Jonathan Nightingale, a tech professional who formerly worked at Mozilla, has made detailed allegations that technology giant Google has been sabotaging Firefox, Mozilla’s browser. Nightingale claims Google has been acting in this manner for years in order to provide Google Chrome with an advantage.
The Intricate Relationship
The connection between Google and Mozilla is a complex one to say the least. While Alphabet, Google’s parent company, and Mozilla both offer competing services in the realm of browsers, the two software corporations are also intertwined in terms of revenue-producing partnerships.
Initially, Google’s partnership with Mozilla revolved around the fact that Google and, in turn, its parent company Alphabet, paid Mozilla to make Google the default search engine on its Internet browser, Firefox. The partnership was a lucrative one for both parties, as Google grew its reach and its revenue while Mozilla received royalty checks stemming from the partnership.
So lucrative was the partnership for Mozilla that it was eventually revealed that much of its revenue stemmed from the royalty checks sent by Google. In its 2007 annual report, Mozilla stated:
“Today, the majority of Mozilla Corporation revenue is generated from global browser search partnerships, including the deal negotiated with Google in 2007 following Mozilla’s termination of its search agreement with Yahoo/Oath.”
In 2008, Google launched its own internet browser called Chrome. Following the beta release of the explorer, Google also swapped out Firefox for Chrome as the default explorer within its search engine.
Speaking to Computer World at the time, Mozilla’s Chief Operating Officer (COO) at the time, John Lilly, explained that the relationship between the two parties had morphed into a more convoluted one with the emergence of Chrome. He said:
“We have a fine and reasonable relationship. But I’d be lying if I said that things weren’t more complicated than they used to be.”
However, despite the increasing complexities, Mozilla planned to continue to uphold its partnership with Google due to two major reasons. First, Mozilla is dedicated to bettering the Internet landscape by providing mostly open source software.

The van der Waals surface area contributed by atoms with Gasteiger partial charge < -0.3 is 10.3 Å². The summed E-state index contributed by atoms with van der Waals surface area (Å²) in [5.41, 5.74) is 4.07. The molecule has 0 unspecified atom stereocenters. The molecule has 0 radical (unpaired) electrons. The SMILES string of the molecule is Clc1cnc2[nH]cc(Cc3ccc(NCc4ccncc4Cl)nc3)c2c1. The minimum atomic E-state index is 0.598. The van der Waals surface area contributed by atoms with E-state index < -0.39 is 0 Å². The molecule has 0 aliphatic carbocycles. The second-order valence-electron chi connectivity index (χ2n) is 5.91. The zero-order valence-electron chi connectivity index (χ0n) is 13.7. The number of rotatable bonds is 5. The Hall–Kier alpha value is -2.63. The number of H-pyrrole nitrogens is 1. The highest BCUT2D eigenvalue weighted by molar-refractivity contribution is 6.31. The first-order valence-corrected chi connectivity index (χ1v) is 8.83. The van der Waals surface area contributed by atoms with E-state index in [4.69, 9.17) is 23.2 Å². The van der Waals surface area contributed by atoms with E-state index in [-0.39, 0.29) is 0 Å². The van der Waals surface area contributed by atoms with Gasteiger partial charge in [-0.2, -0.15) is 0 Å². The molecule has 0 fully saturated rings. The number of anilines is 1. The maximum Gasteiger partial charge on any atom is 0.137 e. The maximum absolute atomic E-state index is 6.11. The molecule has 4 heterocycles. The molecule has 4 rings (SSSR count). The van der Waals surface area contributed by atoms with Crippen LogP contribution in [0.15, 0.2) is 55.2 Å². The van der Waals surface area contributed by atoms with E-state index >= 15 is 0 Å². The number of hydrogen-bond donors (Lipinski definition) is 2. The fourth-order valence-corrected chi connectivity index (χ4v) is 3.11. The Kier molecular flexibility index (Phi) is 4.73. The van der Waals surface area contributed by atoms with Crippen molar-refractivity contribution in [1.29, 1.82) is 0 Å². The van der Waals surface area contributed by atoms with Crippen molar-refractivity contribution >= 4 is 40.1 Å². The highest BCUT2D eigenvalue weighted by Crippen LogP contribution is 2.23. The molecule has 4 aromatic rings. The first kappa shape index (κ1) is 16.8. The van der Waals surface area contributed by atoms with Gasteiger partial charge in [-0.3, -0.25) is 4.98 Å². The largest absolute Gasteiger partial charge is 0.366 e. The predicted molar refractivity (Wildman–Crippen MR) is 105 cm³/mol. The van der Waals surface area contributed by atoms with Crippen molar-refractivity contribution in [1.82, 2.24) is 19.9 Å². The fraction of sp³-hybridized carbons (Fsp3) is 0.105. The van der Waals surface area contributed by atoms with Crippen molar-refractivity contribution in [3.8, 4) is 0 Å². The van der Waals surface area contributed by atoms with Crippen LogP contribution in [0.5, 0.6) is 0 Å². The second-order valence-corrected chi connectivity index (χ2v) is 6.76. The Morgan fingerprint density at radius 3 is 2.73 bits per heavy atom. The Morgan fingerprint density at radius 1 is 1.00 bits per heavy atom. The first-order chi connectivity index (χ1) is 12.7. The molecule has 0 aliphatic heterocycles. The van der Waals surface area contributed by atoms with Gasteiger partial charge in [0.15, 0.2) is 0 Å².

Therefore, informed by its altruistic intentions to grow the Internet, as well as other related technologies, Lilly explained:
“Companies cooperate in certain areas and compete in other areas all the time. We’re cooperating with Google because we believe that search is a fundamental entry point to the Web, and right now, Google gives the best search experience. But the relationship won’t be forever.”
The second reason is, of course, the revenue stemming from the partnership.
A series of “Unfortunate Oopsies”
The relationship between Mozilla and Google became strained as the two continued to compete in the same market space. Soon enough, accusations began to flow from Mozilla employees about a less than fair Google.
Peterson believed Google acted in this manner in order to balance out the performance issues and to make it seem that the two explorers were evenly matched. He recommended that users should restore the prior performance by downloading a plugin designed by the Mozilla team.
The latest accusations, however, detail a concerted and sustained effort by Google to sabotage Firefox, despite their partnership. John Nightingale worked at Mozilla for eight years, starting in 2007. Referencing their long-standing partnership, confirmed that much of Mozilla’s revenue did indeed result from its deal with Google.
In a series of tweets, Nightingale explains that the relationship between the two parties actually deteriorated with time, despite Google’s insistence that they were loyal to each other. Nightingale began the expose’ saying:
Nightingale believes that on an individual level, most employees at Google had pure intentions with regard to their dealings with Mozilla. However, on a macro level, the parent company had other plans. Nightingale details the somewhat underhanded tactics by Google stating:
While much of this is not uncommon in the software market, it is definitely underhanded between partners. When confronted, Google would attribute the bugs to what Nightingale refers to as ‘oops’ and would then work to rectify the issues. However, the ‘oops’ happened several times which Nightingale believes cannot be accidental given the expertise of the people working at the tech giant.
“Over and over. Oops. Another accident. We’ll fix it soon. We want the same things. We’re on the same team. There were dozens of oopses. Hundreds maybe? I’m all for “don’t attribute to malice what can be explained by incompetence” but I don’t believe Google is that incompetent.”
Eventually, Firefox lost a significant number of users due to consistent performance issues. “I think they were running out the clock. We lost users during every oops. And we spent effort and frustration every clock tick on that instead of improving our product. We got outfoxed for a while and by the time we started calling it what it was, a lot of damage had been done.”
Nightingale’s revelations were informed by the continuing issues seen on the Sidewalk labs project, an Alphabet-owned smart city project for Nightingales city of residence Toronto. The project has stalled a number of times due to ‘oops’ which Nightingale alleges are intentional. “But I see the same play happening here in my city and I don’t like it,” he concludes.